Bruce: Well, I, um, … was born and raised in Calgary Alberta. I saw my very first professional play when I was in grade 3. There was a theater company in Calgary called Quest theater, and they would tour to all of the schools. So, one day, they, you know, got us out of our classroom and we went down to the school gym, and it had been transformed into a theater. And these actors came out, they had a set, they had music, and sound, and … just everything. And they came out and performed in our gym, and I was just blown away. And at the end of the show there was questions and answers, and they gave us all these little pencils with the name of the show on it. “Zeke and the Indoor Plants.” And I kept that thing for years. And I thought, you know, from that time on, I wanted to write, I wanted to act, I wanted to do theater. And then, all the way through high school, I wrote, and I got interested in writing plays, and I joined a playwriting group when I was in high school, and took theater. My dad was a drama teacher. He was also a writer and an English teacher. As I said, I’ve got three older brothers, who are all very heavily into the arts, so the path was very clear to me. It was either gonna be theater and music or art. And by the time I got to the end of Grade 12, I decided that theater was gonna be my path. So the year after high school, I worked at a theater company in Calgary called Alberta Theater Projects as a junior apprentice. For seventy-five bucks a week, I got to do absolutely everything. From answering phones in the office to running posters all over downtown Calgary, to sitting in the rehearsal hall and taking notes and watching play rehearsals. And it was one of the most transformative years in my life. I just thought, “This is the world that I want to immerse myself in as much as possible.” And I asked one of my mentors at the time, “What school should I go to and how should I follow this career path?” And he said, “At the end of the day, it’s not gonna matter what school you went to. When … When you write a script and it goes across somebody’s desk, it’s just gonna be, do they recognize your name, and is the script any good. So, get to know people. Make connections. Be the kind of person who gets invited back into the room. Just be a good person that everyone wants to work with. So, be jovial, bring your best self into your work if you can.” And took that advice to heart. I went to Mount Ro college in Calgary, which was a two-year theater program. Which directly fed into Shakespeare in the Park, which was in Calgary, was an outdoor theater, summer theater program. And primarily students, but they would bring in professional actors and directors, as they also did in Mount Ro College at the time. And the people that I met the year at Alberta Theater Projects and my two years at Mount Ro college, and my years afterward working in Shakespeare in the Park are people that I still work with to this day. You know, really, it’s about making connections and just being the kind of person who gets invited back into the room. And, after college, I did a few years with Shakespeare in the Park in the summer times, and in the winter times, I would work with Quest Theater, which was that theater company that came to my school when I was in Grate 3. I met the man who started the company, and I believe he directed that show, Duval Lang, when I was at Mount Royal, and he and I hit it off, and I told him, “I want to write plays, and I want to write plays for kids.” So he invited me to write some stuff for Quest Theater, which I did, and toured absolutely every small town gymnasium in Alberta, (Laugh.) For about three years. Hundreds of shows all over the province in the back of a van with a couple of other actors and a stage manager, and toured all over the province, getting up at 7:30 in the morning and unloading a set into a gym and setting it up, and performing for, you know, a hundred and fifty, two hundred kids, and then answering some questions, strike the set, get in the van, go for lunch, go to the next school, do another show, go to the hotel, and that was kind of the touring lifestyle for a couple of years. Which was wonderful. I mean, I think some of the best training that an actor can get is trying to hold the attention of two hundred kids from kindergarten to Grade six. (Laugh.) I mean, boy, they’re sure honest, and if they don’t like it, they will unabashedly tell you. But if they love it, there’s no better reaction. I mean they’re, it’s, … Yeah. It’s just wonderful.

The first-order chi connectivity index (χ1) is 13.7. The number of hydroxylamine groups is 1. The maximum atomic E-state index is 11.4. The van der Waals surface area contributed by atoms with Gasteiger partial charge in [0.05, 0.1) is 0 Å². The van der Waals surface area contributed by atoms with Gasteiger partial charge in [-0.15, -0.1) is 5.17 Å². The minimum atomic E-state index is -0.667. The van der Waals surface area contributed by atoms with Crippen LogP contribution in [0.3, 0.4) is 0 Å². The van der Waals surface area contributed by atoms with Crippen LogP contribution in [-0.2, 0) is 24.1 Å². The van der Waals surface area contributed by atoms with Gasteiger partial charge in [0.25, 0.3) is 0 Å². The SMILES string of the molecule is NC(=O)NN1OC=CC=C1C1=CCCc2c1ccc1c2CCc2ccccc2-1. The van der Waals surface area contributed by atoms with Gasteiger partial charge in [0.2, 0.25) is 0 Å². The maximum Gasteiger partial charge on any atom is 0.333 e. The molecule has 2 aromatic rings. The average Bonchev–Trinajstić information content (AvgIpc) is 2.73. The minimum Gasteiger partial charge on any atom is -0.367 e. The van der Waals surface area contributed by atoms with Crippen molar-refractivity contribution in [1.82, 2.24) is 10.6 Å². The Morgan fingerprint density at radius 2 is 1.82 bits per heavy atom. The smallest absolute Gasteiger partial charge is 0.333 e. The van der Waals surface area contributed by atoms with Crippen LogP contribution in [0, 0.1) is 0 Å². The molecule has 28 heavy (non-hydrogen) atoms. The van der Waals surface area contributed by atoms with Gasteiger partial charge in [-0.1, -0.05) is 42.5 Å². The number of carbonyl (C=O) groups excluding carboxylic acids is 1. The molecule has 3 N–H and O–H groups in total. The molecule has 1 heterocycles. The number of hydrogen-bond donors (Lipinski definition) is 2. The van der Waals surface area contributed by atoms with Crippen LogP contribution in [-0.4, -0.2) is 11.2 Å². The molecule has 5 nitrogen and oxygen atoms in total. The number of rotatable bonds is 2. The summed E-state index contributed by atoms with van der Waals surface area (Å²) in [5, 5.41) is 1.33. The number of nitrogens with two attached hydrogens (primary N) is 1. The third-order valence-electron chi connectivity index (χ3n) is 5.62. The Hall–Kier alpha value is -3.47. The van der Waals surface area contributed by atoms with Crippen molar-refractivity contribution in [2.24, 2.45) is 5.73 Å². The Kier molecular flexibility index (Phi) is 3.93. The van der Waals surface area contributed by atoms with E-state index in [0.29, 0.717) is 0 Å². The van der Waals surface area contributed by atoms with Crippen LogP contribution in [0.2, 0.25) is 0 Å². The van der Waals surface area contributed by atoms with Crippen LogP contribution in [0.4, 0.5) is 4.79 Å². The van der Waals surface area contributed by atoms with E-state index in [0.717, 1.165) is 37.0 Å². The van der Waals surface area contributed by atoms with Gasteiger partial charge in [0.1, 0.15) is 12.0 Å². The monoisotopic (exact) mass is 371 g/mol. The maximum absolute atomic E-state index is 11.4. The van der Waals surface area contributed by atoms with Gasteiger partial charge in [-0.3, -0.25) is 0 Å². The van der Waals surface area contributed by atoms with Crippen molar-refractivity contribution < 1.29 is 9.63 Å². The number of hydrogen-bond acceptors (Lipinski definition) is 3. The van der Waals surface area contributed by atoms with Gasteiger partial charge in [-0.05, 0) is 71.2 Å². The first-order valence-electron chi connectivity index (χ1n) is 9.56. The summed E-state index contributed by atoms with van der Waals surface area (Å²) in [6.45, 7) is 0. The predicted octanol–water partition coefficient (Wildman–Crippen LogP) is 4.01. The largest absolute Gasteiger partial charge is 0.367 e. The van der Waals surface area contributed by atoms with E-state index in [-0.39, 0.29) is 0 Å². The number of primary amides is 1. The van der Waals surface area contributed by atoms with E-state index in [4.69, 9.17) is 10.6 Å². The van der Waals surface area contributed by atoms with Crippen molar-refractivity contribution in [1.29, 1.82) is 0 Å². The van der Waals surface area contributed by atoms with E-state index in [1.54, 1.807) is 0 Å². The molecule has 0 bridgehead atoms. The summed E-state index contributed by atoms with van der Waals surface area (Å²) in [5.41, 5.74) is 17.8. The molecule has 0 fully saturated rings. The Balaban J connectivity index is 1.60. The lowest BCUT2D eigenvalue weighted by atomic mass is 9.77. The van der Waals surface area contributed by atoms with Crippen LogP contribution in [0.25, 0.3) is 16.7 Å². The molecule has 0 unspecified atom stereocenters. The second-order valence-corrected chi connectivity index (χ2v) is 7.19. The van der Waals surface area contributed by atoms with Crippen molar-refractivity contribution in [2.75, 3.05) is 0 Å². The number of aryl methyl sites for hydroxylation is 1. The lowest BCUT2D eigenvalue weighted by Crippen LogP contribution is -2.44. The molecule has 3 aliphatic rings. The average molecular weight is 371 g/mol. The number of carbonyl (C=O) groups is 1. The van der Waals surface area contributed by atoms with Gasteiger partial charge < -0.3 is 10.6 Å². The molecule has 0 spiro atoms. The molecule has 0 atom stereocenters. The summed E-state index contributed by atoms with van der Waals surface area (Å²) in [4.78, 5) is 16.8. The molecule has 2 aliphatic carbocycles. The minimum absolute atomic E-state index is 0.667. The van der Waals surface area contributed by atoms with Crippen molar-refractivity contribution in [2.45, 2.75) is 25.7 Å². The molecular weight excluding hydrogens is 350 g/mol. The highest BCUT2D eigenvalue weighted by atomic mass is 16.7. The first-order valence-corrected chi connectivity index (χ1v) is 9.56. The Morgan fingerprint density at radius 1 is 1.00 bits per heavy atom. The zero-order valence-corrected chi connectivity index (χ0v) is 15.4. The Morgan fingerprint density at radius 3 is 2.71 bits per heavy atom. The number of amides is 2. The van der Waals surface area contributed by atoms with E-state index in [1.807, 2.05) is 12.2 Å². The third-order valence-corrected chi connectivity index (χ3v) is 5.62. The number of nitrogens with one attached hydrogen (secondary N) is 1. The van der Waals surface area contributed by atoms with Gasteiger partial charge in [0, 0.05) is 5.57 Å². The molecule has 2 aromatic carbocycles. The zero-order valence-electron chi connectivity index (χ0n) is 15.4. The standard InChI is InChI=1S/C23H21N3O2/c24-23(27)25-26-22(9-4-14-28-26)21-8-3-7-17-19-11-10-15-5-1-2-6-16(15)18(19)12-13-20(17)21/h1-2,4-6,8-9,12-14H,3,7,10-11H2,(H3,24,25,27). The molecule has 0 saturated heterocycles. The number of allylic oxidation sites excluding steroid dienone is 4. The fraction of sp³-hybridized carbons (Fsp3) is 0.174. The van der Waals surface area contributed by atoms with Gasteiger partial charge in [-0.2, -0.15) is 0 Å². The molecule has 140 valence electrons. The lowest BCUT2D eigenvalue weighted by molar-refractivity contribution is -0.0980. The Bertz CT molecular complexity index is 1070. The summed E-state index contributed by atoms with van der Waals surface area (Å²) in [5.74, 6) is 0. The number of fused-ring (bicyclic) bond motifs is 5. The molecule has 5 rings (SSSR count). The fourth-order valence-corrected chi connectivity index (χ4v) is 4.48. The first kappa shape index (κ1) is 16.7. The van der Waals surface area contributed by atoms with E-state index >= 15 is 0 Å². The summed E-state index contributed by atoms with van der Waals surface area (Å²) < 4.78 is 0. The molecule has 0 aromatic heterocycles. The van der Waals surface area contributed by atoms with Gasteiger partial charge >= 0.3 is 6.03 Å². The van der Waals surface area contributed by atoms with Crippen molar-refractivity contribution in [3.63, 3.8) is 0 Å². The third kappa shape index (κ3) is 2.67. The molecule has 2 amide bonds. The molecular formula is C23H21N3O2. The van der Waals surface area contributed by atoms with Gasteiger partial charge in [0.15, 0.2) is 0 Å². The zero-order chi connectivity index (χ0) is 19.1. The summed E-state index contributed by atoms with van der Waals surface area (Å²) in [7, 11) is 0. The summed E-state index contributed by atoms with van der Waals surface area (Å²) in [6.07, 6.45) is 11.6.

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Chris: You spent a lot of time creating and performing your own work, and I’d like to hear a little bit about that.